Healthcare communications such as HL7 need security measures added for both existing and new installations. Protecting medical record data or any medical device for that matter is nothing more than a pipedream unless secure communications become the standard in healthcare. Without significant improvements, healthcare will continue to be low-hanging fruit with high rewards.
Healthcare needs to do more to protect data and that change needs to happen now. Interface architects and defenders cannot ignore the extraordinary amount of damage an attacker can cause by collecting HL7 data or using it for more nefarious purposes. Sensitive HL7 and patient medical data cannot continue sitting in the open, waiting for the next major breach to occur. Our data is too valuable.
For additional reading on the security [and insecurities] of the HL7 standard, details of attacking HL7 using tools such as Ettercap, or a full walkthrough on how to defend HL7 using an SSH tunnel, please reference “HL7 Data Interfaces in Medical Environments: Understanding the Fundamental Flaw in Healthcare” and “HL7 Data Interfaces in Medical Environments: Attacking and Defending the Achille’s Heel of Healthcare.” You can find both of those papers on my blog at https://www.linuxincluded.com. Both papers are also available for download in the SANS Reading Room.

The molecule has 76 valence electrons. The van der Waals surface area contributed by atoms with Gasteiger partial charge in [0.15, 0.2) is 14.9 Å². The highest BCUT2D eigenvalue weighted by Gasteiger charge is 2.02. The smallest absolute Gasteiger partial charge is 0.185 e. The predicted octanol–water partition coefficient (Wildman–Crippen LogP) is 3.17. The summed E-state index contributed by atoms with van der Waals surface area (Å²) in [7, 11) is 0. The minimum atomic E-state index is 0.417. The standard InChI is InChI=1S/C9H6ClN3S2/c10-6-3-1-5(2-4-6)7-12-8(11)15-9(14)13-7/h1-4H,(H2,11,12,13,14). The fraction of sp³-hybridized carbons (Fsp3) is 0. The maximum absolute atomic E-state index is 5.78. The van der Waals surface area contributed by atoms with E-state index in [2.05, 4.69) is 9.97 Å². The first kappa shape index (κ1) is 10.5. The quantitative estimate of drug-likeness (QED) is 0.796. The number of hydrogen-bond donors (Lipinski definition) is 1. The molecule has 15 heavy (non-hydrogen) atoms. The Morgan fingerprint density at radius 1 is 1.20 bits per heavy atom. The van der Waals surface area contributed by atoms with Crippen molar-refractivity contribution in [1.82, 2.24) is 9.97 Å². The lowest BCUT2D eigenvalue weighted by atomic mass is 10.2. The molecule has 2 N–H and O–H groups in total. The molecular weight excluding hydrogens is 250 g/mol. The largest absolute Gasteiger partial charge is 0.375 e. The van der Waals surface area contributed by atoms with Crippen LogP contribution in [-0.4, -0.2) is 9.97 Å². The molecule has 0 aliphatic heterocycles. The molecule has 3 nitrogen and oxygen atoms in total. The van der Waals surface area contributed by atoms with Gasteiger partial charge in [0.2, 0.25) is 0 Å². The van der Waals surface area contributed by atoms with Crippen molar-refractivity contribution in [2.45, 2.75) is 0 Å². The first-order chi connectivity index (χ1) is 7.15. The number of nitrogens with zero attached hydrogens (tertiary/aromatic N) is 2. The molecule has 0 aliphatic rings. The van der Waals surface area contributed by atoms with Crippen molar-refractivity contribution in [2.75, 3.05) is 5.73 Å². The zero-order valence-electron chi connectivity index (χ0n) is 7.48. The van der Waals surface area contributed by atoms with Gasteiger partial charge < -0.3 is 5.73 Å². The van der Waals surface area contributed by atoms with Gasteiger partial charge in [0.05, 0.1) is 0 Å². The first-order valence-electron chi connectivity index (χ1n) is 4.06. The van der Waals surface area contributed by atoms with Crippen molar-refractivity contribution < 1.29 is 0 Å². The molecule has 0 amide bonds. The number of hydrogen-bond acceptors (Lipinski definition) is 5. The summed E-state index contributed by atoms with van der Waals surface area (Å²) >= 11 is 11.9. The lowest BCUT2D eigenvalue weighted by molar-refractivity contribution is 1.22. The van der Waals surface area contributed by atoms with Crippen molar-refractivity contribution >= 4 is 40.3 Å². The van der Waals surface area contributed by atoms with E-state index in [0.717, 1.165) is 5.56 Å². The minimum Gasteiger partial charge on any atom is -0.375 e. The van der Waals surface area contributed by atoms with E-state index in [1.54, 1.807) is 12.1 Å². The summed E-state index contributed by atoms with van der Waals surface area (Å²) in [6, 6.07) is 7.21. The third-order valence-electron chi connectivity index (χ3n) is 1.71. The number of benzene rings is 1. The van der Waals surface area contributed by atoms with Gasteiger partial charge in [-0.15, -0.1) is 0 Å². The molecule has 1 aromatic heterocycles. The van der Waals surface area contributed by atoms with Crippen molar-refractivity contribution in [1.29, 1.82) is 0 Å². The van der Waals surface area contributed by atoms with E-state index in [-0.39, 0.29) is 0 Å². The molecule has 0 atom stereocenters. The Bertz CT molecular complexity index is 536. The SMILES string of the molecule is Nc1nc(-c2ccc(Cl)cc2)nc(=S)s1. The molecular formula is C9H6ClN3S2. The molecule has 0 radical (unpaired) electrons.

For more information on how to protect your organizations’ Epic systems or other EHR hubs, click here.
About the Author: Dallas Haselhorst has worked as an IT and information security consultant for over 20 years, with most of his experience coming from his ownership of a managed service provider. Dallas received concurrent Bachelor’s degrees in Information Networking and Telecommunications (INT) and Computer Information Systems (CIS). He is currently a Master’s Degree candidate with the SANS Technology Institute (STI) in Information Security Engineering (MSISE). Dallas holds numerous industry certifications including the CISSP, GSEC, GCIH, GCCC, GCPM, GPEN, GMON, and GCIA. When not working or collecting security certifications like baseball cards, Dallas can be found organizing BSidesKC. While Dallas enjoys both offense and defense, his heart lies in helping various industries with the blue side of the house.
Editor’s Note: The opinions expressed in this guest author article are solely those of the contributor, and do not necessarily reflect those of Tripwire, Inc.